Governments have a duty to consult and cooperate with indigenous people to obtain their free and informed consent prior to the approval of any project affecting their lands or territories and other resources.

The imagery also shows the impact of a rudimentary dam built in July 2012 that diverted the waters of the Omo River into the sugar plantations. Water rapidly built up behind the shoddily built mud structure before breaking it twice.

The reservoir created behind the dam forced approximately 200 Bodi families to flee to high ground, leaving behind their crops and their homes.

The lure of year-round commercial agriculture

In a 2012 report Human Rights Watch warned of the risk to livelihoods and potential for increased conflict and food insecurity if the government continued to clear the land.

The report also documented how government security forces used violence and intimidation to make communities in the Lower Omo Valley relocate from their traditional lands, threatening their entire way of life with no compensation or choice of alternative livelihoods.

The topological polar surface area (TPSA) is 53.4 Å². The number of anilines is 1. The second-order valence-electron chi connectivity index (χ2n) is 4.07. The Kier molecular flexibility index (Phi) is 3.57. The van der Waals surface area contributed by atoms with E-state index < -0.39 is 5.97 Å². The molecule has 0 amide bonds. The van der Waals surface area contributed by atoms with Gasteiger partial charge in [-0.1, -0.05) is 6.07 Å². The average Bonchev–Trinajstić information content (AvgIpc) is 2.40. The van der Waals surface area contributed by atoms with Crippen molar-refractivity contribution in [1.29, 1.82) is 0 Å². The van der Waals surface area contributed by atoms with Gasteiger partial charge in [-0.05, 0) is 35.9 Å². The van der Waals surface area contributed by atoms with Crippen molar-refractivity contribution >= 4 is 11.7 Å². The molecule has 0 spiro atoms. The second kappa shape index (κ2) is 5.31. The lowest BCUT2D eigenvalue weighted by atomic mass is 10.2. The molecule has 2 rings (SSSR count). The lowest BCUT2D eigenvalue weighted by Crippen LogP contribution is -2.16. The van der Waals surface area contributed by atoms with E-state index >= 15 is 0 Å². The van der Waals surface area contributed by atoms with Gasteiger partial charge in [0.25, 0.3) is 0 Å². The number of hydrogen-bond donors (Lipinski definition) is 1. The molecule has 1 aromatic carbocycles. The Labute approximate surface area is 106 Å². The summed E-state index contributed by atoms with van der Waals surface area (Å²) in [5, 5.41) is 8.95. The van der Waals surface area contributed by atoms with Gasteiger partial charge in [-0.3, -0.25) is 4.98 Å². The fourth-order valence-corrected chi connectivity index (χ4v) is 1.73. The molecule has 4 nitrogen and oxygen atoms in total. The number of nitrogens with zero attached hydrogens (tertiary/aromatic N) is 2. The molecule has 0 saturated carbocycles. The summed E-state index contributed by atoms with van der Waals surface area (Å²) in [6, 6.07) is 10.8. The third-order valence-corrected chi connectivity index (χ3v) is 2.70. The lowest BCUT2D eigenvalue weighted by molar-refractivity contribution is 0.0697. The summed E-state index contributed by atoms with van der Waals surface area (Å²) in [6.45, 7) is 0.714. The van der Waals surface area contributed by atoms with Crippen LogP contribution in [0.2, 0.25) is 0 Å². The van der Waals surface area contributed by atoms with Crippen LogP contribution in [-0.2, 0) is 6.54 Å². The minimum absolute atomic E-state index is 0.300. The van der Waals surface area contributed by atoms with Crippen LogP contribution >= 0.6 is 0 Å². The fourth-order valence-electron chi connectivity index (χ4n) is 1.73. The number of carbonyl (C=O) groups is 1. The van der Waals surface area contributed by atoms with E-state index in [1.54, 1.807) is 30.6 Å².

The development in the Lower Omo Valley depends on the construction upstream of a much larger hydropower dam – the Gibe III, which will regulate river flows to support year-round commercial agriculture.

new film produced by International Rivers, ‘A Cascade of Development on the Omo River’, reveals how and why the Gibe III will cause hydrological havoc on both sides of the Kenya-Ethiopia border.

Lake Turkana – waters could drop 22 meters

Most significantly, the changes in river flow caused by the dam and associated irrigated plantations could cause a huge drop in the water levels of Lake Turkana, the world’s largest desert lake and another UNESCO World Heritage site.